Ore_Ele

Con

"The first, minor point I want to make is that these CFL bulbs are not brighter, I know several people who substituted supposedly equivalent CFL's for incandescents and have noted that they are much dimmer and take an irritatingly long time to come to full brightness."

Given that they are required by law to be accurate in their numbers, I'd recommend that if these people are truly not getting the amount of light that the lightbulbs claim, than they file a lawsuit against the company. As of now, we have the numbers that the company is legally required to be accurate vs the accounts of several unnamed people with no ties to accuracy.

As for any harm that these bulbs may actually cause, my opponent bases his entire argument around Mercury, an element which is found in CFL bulbs. My opponent uses no numbers and no sources to make his claims. That, in itself, should give voters reason to doubt, but, in the name of accuracy, I'll defend as if he did.

First, the notion that Mercury is hazardous needs to be addressed. This is a common fallacy that many people make. Things are not simply "hazardous" or "not hazardous," it depends on the amounts that you take. For example, unranium is present in tap water, but at low enough levels that it is safe [1]. In fact, we see radioactive material used all the time, in safe ways, such as smoke detectors [2], watches [3], Fertalizer [3], and even some CFL bulbs [3]. The point is, not that some is dangerous, but that it is dangerous only at certain levels, and when under those levels, that substance is completely safe. This is no exception for Mercury.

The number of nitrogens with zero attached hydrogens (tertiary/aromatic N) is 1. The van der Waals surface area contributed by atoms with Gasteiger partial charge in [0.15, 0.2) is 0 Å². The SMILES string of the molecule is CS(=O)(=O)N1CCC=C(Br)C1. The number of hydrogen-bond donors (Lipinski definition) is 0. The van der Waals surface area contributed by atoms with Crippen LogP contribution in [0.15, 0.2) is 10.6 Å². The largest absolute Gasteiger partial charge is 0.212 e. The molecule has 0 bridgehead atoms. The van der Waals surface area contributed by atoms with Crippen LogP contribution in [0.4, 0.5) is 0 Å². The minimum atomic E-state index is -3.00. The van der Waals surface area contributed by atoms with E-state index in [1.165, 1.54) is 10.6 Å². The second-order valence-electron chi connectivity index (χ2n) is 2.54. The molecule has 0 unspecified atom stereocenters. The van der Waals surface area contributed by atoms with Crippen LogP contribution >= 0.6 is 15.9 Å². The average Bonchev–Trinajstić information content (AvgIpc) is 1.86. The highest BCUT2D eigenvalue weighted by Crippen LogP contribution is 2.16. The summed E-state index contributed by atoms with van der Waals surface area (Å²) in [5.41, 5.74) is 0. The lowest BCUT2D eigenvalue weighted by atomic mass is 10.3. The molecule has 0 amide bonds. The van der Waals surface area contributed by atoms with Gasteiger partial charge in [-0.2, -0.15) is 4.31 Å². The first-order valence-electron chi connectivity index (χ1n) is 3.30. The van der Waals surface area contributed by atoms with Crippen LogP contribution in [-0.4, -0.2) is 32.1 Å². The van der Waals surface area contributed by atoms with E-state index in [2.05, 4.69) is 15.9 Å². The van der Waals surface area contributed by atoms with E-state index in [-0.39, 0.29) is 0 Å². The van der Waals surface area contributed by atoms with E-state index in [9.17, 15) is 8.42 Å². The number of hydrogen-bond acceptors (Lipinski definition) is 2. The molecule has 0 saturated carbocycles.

The second thing to point out is that CFL lightbulbs are not the only source of Mercury in your house [4]. Apart from older products (like light switches prior to 1991), Mercury is still very common in tilt switches (which are often used on thermostats), and even in your computer screen and other computer parts and in nearly every car older than 2003 [4][5]. These tilt switches can have over a gram of Mercury in them, the same amount of mercury as 300 CFL light bulbs. But the item in your house that has mercury which is most likely going to enter your body (nearly 100% chance of entering you body) is seafood. All seafood is going to have some amount of Mercury in it, which you are consuming. This includes ALL freshwater and ALL saltwater animals. The concentrations are shown here [6].

A 7 oz can of Albacore Tuna, has .353 ppm mercury in it. That means that the 7 oz can (200 g) has 70.6 micrograms of Mercury in it. And if you eat only 1 can a week, you'll be consuming the same amount of Mercury as a CFL bulb every year, and no harm will come to you from eating it. Even shark, which has .988 ppm in it, is safe to eat.

This then comes to my thrid and last point, that Mercury is natural (before anyone calls out Appeal to Nature, please see that I said that everything is safe in a small amount, and dangerous in large enough amounts). All the mercury that we put in those CFL light bulbs (and all the other products that we put mercury in) comes from the environment, so if the mercury is put back into the environment (so long as it is not in high concentrations), the environment can handle it just fine. Since when a CFL breaks (if it were to), the mercury is released as a gas, not as a liquid or a solid. This means that any mercury released will quickly spread out in the environment, rather than stay in a high concentration (as it would as a solid or as a liquid).